Truth Over Power: Israel 2018
When you experience something moving or meaningful, your first instinct is usually to find someone with whom to share it. If, for example, you encounter a beautiful sunset, you almost can’t help but run back inside the house to call for your spouse to come out and join you. Somehow the experience means more to you if you can bring someone else into it.
It was almost two years ago that I had the chance to visit the Holy Land. I came with a group of ministers from around the country who, like me, had never been here before. As you might expect, our time together was an opportunity for incredible learning and growth. The Bible came alive for us as we made connections between its stories and this incredible land in which they happened. As soon as we left to come home I knew I wanted to come back again, but only if I had the chance to bring others with whom to share it.
As I write, that desire is coming true. On Monday afternoon of this week, a group of 52 of us left Roanoke to begin the long journey to Israel. Because of the time difference, it was late Tuesday night - local time - by the time we arrived. We collapsed into our hotel rooms for a few restless hours of sleep before awaking early Wednesday morning to begin our tour. It is now Thursday night here, and we’ve been going so hard and strong that this is the first chance I’ve had to sit and begin to reflect on what we have experienced so far. We are all exhausted, and yet we are all exhilarated at the same time! It has been thrilling to see others begin to make the connections that I had the chance to make two years ago. And watching it happen for them has only deepened those connections for me.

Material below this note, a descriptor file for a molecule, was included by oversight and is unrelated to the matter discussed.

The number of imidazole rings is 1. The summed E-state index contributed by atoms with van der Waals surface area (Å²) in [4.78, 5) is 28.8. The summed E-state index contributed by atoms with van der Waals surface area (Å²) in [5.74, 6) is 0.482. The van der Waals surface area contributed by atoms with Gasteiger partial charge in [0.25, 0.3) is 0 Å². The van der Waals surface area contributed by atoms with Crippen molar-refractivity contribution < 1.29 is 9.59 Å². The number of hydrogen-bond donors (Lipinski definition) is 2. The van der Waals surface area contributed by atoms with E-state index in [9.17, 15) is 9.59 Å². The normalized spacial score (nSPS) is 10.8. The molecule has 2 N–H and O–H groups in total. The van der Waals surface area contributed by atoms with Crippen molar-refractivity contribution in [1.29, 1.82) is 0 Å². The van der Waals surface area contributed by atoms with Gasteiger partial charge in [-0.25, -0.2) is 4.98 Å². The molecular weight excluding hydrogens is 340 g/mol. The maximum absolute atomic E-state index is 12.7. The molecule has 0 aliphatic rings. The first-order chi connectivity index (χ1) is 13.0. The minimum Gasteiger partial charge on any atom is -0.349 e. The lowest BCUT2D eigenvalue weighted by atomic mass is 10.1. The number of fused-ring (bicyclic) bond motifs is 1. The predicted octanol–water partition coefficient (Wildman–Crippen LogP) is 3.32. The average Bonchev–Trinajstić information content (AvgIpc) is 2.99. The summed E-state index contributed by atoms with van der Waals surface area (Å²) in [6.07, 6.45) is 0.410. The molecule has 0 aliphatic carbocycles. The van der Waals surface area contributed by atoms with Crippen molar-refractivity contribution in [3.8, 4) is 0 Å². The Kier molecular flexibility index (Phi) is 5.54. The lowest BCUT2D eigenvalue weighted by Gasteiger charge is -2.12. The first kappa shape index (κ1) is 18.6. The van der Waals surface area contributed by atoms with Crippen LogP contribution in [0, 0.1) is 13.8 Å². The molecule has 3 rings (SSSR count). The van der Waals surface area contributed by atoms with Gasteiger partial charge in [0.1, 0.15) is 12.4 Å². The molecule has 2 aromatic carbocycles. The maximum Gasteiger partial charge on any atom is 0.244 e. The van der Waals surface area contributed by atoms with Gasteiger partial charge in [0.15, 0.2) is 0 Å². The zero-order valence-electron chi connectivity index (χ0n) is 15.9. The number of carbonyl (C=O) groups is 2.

Yesterday we traveled north from Tel Aviv up the Mediterranean coast. Along the way we visited the ancient city of Joppa, the ruins of ancient Caesarea Maritime, Mt. Carmel, and Megiddo, all of which factor into the Biblical narrative in important ways. It was a chance to get introduced to the important archaeological work that goes on in this part of the world and how it helps to deepen our understanding of what happened in the Bible.
Today we spent our entire day moving around the northern shore of the Sea of Galilee. This is the land of the ministry of Jesus. We visited the ruins of several villages where either we know that Jesus visited, such as Capernaum, or places he spoke about directly, such as Corazin. It is incredibly moving to walk into the ruins of the synagogue in Capernaum and know that Jesus would have most certainly stood in that very room.
The most compelling part of the entire day is to visually recognize that for the entire three years of Jesus’ public ministry - before he made the choice to go toward Jerusalem - he moved about in a space no more than 25 miles long. That’s it. This is a man who turned the world upside down, and yet most of what he said and did happened in a rural, backwater district that was no bigger and no more significant than the stretch of road that connects Blue Ridge to Bedford.
It brings to life the fact that Jesus wasn’t interested in political or cultural influence - at least not in the way we think of such things. He spent his days out in the places of ordinary folks who otherwise would have been totally lost to and overlooked by history. Jerusalem was the center of power in those days, but the only reason he went there was to die. Jesus was not interested in power; He was interested in truth. The truth He proclaimed was unsettling and disruptive, so much so that it made people mad enough to kill him. And yet that truth has changed the world and has given us our only hope for redemption.
Tomorrow we leave the Galilee region and begin making our way south toward Jerusalem. Stay posted.